Bernard Tinker 1955-61 on the new Putney Elliott
Strangely enough, this memory which for me, goes back about 56 years is still fairly vivid. Perhaps I should be worried about long-term memory syndrome? Having been (what we then called) a first year at the old Elliott boy’s school in Merton Road, Southfields, like many of my contemporaries, the move was not without some trepidation. For a start, the concept of co-education was a new one to many a twelve year old. Girls in the same class! The school was a flagship building under the auspices of the (then) London County Council (L.C.C.). The country was still emerging from post-war austerity but it appeared that for this new breed of comprehensive schools, money was no object.
The building and equipment were little less than fantastic. I don’t know how the school is configured nowadays, but four teaching floors, fully equipped science labs (we were even allowed to have acids out along the centre of the benches as the norm.).
The there were five gymnasia, workshops, domestic science rooms with their own flat to teach house-craft, needlework rooms, music rooms, typing rooms, drama theatre, assembly hall, two large dining rooms and those fantastic views across London from the Geography rooms; the list was seemingly endless.
When the school opened in early September, the large assembly hall, was not finished, so the huge wood partitions between gyms 2, 3 and 4 were pushed back to make one enormous space where we were all assembled. It may have been that the senior school had begun a day earlier, I can’t remember. Many people had already seen that particular area as the new school uniforms were sold there during the summer holiday.
We were all seated on the floor, roughly in year groups facing a seated array of what, at first site, looked like a row of vultures. These were the teachers, most of whom were new, wearing academic gowns, again a new experience for many and certainly for those of us from the ‘old Elliott’. After a brief welcome from the head Mr Maurice Holmes, proceedings were orchestrated by the senior master Mr J L (Leslie) Rose, who sported a rather handsome moustache and was to become our history teacher.
The ritual reading of names began and eventually we got to Form 2G. About 30 names were read out and luckily most of the boys were known to me as we had been in the same form the previous year. We were told to go with Mr Forgione and trundled along behind him, out of the gym, up the stairs and along the ‘ground floor’ (which wasn’t (?still isn’t) at ground level) and along to the last room on the right-hand side - number 37. This, it turned out, was to be our home for the next four years, 3G, 4G and 5G and supervised by Mr F. (also our Latin master) for the entire period.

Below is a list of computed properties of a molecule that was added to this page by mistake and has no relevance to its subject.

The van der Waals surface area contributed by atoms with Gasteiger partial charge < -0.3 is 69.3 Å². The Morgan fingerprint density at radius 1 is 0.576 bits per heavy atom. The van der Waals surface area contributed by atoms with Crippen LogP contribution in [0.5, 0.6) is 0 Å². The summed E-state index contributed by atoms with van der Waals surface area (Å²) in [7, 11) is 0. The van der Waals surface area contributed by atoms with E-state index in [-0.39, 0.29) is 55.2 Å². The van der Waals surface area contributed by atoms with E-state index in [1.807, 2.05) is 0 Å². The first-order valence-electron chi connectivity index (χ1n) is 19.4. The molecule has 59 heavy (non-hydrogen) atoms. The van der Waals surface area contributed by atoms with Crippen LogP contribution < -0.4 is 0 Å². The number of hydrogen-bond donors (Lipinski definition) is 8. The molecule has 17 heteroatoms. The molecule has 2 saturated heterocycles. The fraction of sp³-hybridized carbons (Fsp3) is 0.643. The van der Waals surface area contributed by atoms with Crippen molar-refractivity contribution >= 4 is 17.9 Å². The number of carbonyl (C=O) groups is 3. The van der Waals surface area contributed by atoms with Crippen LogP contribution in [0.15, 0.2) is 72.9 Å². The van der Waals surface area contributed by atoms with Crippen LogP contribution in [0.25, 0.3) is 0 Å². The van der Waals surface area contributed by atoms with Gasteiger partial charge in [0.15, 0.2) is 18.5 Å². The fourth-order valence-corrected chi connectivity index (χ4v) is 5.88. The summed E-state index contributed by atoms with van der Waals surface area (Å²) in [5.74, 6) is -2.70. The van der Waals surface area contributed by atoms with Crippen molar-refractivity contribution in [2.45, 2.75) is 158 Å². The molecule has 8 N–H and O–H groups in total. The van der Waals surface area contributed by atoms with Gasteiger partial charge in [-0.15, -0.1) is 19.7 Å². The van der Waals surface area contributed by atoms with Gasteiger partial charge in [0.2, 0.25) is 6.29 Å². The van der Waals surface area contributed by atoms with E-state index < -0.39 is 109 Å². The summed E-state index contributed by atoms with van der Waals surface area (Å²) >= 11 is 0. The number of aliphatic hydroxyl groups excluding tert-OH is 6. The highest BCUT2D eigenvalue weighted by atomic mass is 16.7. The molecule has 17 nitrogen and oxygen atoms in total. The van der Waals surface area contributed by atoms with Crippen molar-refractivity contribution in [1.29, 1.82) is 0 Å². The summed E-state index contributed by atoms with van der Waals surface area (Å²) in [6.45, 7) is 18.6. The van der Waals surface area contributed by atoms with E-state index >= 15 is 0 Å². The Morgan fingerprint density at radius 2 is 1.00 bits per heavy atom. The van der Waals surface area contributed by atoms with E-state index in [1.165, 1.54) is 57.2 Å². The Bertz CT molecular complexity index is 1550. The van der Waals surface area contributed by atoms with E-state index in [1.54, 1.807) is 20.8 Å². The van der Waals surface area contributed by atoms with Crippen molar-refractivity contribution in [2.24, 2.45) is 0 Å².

Our class pretty much stayed the same, save for a few of the usual comings and goings - you can see a picture for year 1958/59 Form 4G in the school photos area of the website. In those days there was ‘streaming’ in the school and 2G etc. were flattered to be in the grammar stream concentrating more the Arts subjects, whereas 2S etc. was also ‘grammar’ with a bent towards the Sciences.
The school was officially opened (I think) in April 1957 by the Right Hon. Hugh Gaitskill M.P. Leader of the Labour Party and H.M. Opposition so I suppose Sir Anthony Eden must have been the Prime Minister as it was the year after the Suez Crisis.
A few other random memories from my time at the Elliott.:-
I saw a contribution from June Pavin (nee Chitty). Before my voice broke a was a boy treble and I wonder if she remembers during a music lesson in 2G with Miss Mountjoy that the pair of us had to sing duet in front of the whole class? I think it was “Drink to me only with thine eyes”.
By the time we got to 4G and the senior school, speech day was split into two. juniors in the afternoon, when the seniors got a half holiday, but we had to come back in the evening for our turn. We were ‘larking about’ in the corridor waiting to go down to the Assembly Hall, when somehow or other I got thrown over John Jones’s shoulder, fell onto mine and dislocated it. Ambulance to St James’s Hospital, Balham (blues and twos) with my friend David Pitkin being allowed to come with me. A kindly gesture, you might think, but when we arrived at the hospital, he jumped on a bus home and disappeared from view. There’s gratitude after getting him out of speech day!
Just over a year later we were out on the common doing cross-country with Mr Parry. The last obstacle was a very wide open ditch full of water. I said something to the effect of “I’ll walk round this one if you don’t mind, sir?”
“Jump it, boy!” I did, slipped and reached out to grab the bank - guess what happened?
This time it was Putney Hospital driven by Mr Garth Gibson (Head of P.E.) in his own car.
From: Bernard Tinker